Even though charcoal hearths are common and widespread in Germany, the soils at these sites are rarely considered in terms of pedology, especially on soil maps and in soil taxonomic systems. Although the German Guidelines for Soil Mapping are designed to classify soils according to pedogenetic processes, the lack of a soil class for technic substrates and the minimum horizon thickness of 40 cm required to classify a soil as a Kolluvisol considerably hinder the classification of soils developed from anthropogenic sediments, such as charcoal hearths. The classification of soils in charcoal hearths as Spolic Technosols (Arenic) according to the WRB takes into account the anthropogenic genesis and the technic character of the substrate, which clearly distinguish these soils from the surrounding soils. Therefore, we suggest restating the diagnostic criteria of the M horizon in the German Guidelines for Soil Mapping to allow the classification of SOM-rich soil sediments as jM to Kolluvisol.

Author Contributions

FH conceived the presented idea and carried out the sampling and the analyses. All authors discussed the results and contributed to the final manuscript.

Conflict of Interest Statement

The authors declare that the research was conducted in the absence of any commercial or financial relationships that could be construed as a potential conflict of interest.


This study is a contribution to the Virtual Institute of Integrated Climate and Landscape Evolution Analysis (ICLEA) of the Helmholtz Association. This study was supported by the German Research Foundation (DFG; grant numbers RA 931/6-1, RA 1129/3-1, and SCHN 1349/1-1). We thank Alexandra Troppa, Horst Rösler, and Marcus Schneider from the Brandenburgisches Landesamt für Denkmalpflege und Archäologisches Landesmuseum (BLDAM) for taking and providing the photographs of RCH 970. We're grateful to the editor Balwant Singh for handling and to the referees for their suggestions significantly improving the manuscript.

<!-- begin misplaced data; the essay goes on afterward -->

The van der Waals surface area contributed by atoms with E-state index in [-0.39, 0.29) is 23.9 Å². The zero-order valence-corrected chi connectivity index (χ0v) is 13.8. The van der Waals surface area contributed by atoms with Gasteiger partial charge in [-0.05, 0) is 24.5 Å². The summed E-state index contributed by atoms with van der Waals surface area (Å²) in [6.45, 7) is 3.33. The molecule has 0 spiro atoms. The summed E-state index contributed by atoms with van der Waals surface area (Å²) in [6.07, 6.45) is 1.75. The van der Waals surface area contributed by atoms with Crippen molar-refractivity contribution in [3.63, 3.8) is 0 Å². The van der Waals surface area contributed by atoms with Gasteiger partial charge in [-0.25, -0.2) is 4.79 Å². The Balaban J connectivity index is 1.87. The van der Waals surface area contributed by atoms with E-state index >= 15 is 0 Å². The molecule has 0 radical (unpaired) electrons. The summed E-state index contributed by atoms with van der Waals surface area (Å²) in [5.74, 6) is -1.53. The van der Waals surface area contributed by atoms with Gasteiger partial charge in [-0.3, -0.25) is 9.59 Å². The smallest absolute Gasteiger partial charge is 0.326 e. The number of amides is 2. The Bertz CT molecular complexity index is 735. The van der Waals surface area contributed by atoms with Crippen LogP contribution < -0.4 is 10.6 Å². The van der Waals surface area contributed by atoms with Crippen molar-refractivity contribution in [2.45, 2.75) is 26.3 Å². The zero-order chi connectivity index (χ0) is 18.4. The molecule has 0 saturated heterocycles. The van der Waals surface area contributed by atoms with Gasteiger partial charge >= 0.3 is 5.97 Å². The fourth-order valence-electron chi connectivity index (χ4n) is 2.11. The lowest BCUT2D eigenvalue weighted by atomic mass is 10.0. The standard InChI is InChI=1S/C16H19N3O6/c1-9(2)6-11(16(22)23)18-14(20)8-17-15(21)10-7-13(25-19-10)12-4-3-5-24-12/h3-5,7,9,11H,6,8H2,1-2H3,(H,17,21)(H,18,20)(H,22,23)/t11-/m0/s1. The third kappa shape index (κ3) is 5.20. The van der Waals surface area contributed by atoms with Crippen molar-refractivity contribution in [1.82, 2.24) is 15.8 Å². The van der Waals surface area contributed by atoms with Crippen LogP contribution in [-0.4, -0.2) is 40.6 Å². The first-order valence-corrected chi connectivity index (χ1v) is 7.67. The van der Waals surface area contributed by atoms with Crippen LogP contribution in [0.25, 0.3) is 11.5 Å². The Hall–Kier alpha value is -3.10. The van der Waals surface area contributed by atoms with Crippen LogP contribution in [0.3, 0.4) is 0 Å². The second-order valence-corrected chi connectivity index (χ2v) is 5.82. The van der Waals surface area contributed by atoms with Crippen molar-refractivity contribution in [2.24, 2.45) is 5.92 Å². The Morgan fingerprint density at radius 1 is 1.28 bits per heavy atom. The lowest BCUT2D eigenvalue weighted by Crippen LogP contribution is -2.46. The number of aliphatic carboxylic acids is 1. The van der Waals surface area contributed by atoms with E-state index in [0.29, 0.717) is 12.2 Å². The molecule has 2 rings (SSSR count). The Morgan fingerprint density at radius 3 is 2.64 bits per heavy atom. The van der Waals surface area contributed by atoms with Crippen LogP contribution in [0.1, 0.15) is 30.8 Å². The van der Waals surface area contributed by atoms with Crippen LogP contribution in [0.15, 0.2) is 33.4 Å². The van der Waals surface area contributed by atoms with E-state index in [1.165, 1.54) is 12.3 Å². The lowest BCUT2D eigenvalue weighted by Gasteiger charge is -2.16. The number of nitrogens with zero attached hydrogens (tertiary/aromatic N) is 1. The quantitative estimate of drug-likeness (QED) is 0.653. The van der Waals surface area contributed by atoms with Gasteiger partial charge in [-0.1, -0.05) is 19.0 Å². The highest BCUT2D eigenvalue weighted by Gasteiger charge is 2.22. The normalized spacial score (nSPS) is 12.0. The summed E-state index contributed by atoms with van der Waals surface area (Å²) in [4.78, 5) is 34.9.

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Keywords: pyrolysis, soils, iron oxides, charcoal, micromorphology, soil classification

Citation: Hirsch F, Schneider A, Bauriegel A, Raab A and Raab T (2018) Formation, Classification, and Properties of Soils at Two Relict Charcoal Hearth Sites in Brandenburg, Germany. Front. Environ. Sci. 6:94. doi: 10.3389/fenvs.2018.00094

Received: 30 April 2018; Accepted: 17 August 2018;
Published: 10 September 2018.

Edited by:

Balwant Singh, University of Sydney, Australia

Reviewed by:

Ute Hamer, Universität Münster, Germany
David Montagne, AgroParisTech Institut des Sciences et Industries du Vivant et de L'environnement, France

Copyright © 2018 Hirsch, Schneider, Bauriegel, Raab and Raab. This is an open-access article distributed under the terms of the Creative Commons Attribution License (CC BY). The use, distribution or reproduction in other forums is permitted, provided the original author(s) and the copyright owner(s) are credited and that the original publication in this journal is cited, in accordance with accepted academic practice. No use, distribution or reproduction is permitted which does not comply with these terms.

*Correspondence: Florian Hirsch,